Tuesday, May 3, 2011

Settling In

We have been having a hard time controlling Annabelle's pain. Once the Loratab kicks in she is good for an hour or so and then she slowly goes downhill until she can have another dose. After speaking with Dr Brockmeyer and Dr Bruggers we decided it would be best to admit her again. It probably sounds like bad news but really it is better this way. They can keep her comfortable and we won't be running back and forth with all her appts this week. Besides, she likes ordering food here. She can get whatever she wants whenever she wants it! She hasn't had much of an appetitie at all so I let her order whatever she wanted for dinner and she picked quite the nutritious variety: Corndog, Soft Pretzel, White (Vanilla) Ice Cream, Chocolate Chip Cookie and Milk. I just hope she eats any of it at this point! Then we'll focus on some healthier options.

Tomorrow morning she will be having surgery to place a central line. If you're not familiar with what that is, here is a paragraph from the handout they gave me: "A tunneled central venous catheter is a tube made of soft, flexible plastic. the catheter is tunneled under the skin and placed in one of the veins just under the collarbone. The catheter is long enough to reach the large vein that enters the heart. This vein is called the superior vena cava. The catheter is tunneled under the skin to help prevent infection. There is a small cuff around the catheter about one inch inside your child's skin. Skin grows into this cuff and keeps the catheter in place. The cuff also acts as a barrier to infection. Tunneled catheters have one, two, or three outside openings (lumens)."

Annabelle will be getting a double lumen. The reason we chose this is because she won't have to be poked all the time anymore. They can draw blood for labs and give treatments through her central line. The down side is that she can't swim with it and you have to be careful and cover it while showering (which she won't do anyway), so she'll probably be getting sponge baths! We'll just have to see. The other option was a port (port-a-cath) which stays under the skin. You can swim and bath as normal with a port, but you still have to be poked to access it. She is tired of being poked so we went with the double lumen.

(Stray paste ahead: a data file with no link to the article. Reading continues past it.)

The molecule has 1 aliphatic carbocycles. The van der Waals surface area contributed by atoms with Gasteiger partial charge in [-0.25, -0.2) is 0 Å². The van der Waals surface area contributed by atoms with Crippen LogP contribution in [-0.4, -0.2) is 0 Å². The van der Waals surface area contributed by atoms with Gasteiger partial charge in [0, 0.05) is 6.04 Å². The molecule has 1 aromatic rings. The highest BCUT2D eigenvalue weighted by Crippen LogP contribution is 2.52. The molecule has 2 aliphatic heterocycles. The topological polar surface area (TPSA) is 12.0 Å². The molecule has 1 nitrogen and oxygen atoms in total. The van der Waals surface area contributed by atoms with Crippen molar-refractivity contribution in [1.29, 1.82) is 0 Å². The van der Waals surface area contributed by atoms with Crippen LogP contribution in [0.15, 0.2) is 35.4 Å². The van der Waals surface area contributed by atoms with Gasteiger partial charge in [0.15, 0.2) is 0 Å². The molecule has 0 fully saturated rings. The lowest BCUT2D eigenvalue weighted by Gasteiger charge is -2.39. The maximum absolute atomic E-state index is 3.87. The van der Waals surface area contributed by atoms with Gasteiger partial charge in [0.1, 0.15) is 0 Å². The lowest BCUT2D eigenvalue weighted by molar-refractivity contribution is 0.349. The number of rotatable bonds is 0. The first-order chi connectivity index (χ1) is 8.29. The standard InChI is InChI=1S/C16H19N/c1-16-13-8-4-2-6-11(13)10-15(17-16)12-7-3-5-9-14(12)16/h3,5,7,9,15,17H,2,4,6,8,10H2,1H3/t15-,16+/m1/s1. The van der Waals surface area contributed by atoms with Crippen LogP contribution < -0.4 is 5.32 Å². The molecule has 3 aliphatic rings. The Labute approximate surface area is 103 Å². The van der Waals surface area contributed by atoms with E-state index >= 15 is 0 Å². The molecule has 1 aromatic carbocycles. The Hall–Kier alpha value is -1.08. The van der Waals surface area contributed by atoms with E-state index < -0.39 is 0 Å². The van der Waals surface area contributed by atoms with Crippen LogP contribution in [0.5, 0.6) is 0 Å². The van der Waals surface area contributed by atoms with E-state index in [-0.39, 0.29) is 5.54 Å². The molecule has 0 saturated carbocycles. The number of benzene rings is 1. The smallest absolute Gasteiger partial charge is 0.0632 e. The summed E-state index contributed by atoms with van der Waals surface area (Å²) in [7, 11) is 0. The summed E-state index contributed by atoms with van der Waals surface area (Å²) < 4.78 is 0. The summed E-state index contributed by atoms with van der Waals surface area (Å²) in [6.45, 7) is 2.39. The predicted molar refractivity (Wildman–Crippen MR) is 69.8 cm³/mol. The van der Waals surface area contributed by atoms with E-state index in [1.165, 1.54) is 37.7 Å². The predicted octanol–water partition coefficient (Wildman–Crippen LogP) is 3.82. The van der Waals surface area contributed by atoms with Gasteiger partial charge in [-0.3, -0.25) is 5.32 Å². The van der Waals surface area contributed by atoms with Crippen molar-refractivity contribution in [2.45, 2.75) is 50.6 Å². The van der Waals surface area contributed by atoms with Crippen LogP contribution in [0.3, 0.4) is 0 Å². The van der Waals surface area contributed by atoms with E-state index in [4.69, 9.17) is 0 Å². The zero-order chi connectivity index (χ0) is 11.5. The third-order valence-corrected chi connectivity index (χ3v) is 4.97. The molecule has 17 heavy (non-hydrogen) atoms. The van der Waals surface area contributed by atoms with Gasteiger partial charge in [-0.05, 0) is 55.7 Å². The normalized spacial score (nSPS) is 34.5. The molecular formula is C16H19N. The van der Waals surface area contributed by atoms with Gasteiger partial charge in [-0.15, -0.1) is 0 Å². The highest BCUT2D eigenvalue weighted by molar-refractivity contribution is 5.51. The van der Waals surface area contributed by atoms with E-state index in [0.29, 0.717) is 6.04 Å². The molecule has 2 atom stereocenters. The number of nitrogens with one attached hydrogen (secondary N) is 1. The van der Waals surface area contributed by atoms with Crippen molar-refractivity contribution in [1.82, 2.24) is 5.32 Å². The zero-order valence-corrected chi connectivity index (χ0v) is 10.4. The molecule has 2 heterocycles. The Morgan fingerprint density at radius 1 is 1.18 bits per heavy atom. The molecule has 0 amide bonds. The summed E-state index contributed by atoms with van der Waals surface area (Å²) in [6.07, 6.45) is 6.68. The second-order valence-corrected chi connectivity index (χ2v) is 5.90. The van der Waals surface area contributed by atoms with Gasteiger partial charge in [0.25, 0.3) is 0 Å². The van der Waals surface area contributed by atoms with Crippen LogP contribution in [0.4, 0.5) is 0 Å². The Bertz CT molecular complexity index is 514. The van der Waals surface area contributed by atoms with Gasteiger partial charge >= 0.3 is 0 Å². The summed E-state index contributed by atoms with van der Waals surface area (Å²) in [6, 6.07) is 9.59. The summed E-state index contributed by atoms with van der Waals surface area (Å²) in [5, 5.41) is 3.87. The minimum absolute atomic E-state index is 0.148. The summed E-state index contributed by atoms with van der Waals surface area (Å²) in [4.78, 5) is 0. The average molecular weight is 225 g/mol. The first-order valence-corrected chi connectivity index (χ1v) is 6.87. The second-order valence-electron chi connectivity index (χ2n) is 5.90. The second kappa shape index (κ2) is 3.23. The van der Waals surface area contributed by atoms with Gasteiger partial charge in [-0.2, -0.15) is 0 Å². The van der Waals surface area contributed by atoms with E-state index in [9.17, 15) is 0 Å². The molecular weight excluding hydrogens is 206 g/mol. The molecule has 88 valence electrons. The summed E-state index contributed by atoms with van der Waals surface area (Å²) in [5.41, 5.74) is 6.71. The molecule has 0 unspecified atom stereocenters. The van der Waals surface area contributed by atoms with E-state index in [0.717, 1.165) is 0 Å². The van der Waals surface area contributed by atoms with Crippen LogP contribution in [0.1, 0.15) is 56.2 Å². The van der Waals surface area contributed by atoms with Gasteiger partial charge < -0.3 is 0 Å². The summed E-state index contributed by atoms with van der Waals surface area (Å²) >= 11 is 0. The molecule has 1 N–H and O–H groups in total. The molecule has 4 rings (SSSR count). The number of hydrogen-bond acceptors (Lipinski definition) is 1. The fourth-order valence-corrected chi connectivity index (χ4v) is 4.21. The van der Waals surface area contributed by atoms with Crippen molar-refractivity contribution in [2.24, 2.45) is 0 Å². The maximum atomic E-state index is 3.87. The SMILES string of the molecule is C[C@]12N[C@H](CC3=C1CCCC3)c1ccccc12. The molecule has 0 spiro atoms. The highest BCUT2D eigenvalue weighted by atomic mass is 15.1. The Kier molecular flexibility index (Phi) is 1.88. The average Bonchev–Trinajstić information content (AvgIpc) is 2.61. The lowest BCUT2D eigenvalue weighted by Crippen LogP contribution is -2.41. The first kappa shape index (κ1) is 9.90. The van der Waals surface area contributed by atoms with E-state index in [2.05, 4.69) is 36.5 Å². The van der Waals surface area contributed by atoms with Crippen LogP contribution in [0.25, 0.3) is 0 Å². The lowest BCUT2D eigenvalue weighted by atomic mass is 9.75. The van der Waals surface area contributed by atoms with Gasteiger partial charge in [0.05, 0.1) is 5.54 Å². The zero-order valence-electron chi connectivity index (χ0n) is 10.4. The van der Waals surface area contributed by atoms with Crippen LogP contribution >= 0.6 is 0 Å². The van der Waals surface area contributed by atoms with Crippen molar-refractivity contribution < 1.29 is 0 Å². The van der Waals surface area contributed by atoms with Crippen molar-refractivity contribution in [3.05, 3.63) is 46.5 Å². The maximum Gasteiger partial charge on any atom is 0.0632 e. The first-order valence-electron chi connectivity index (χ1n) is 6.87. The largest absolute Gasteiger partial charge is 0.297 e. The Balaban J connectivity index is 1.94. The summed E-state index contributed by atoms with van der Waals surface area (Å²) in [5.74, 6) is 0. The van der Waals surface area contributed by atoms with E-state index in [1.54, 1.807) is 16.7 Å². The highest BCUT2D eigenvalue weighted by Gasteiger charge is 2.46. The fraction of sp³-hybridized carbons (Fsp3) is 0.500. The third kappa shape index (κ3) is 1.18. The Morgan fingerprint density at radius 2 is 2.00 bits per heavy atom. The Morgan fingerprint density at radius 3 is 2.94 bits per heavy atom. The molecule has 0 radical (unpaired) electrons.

At the same time as the central line placement she will have a bone marrow biopsy. They will take a sample from each side (they do this on the iliac crest or back side of your pelvis bones). Good news would be no cancer in there. I'm being optimistic, but if she does have Ewing's Sarcoma, which is their guess right now, it is known to spread to the bone marrow, especially in kids. She's also set up for a bone scan, CT scan and echocardiogram this week. Whew! That's a lot of stuff. They are having a hard time getting an exact diagnosis so additional pathology is taking some time. The latest word today was that we can hope for that to come by Friday. That's why we're getting everything done now, so we'll be ready to start treatment asap.

Sorry if any of this is confusing to all of you trying to keep up with us! I have definitely benefitted from my time working at Montana Cancer Center in Missoula. The terms and most of the procedures are familiar to me, which is a relief. I can't imagine trying to carry on a conversation with the doctors or nurses without having heard most the words before!


The Reese's said...

good luck to all of you! we will pray for you guys, it just breaks my heart reading your posts but thanks for the updates!

Anonymous said...

You are one strong woman Sally Yates and don't you EVER forget that. Remember the absolute power of positive thinking. Our love to all of you. Auntie Penn and Uncle Mike

Anonymous said...

Sally, Annabelle is such a strong little girl and such an inspiration to me :) I love babysitting Annabelle and Layla and I hope that I will get to again in the future. Give Annabelle a big hug and kiss for me :) I'm praying for you guys daily!
-Chelsea Henderson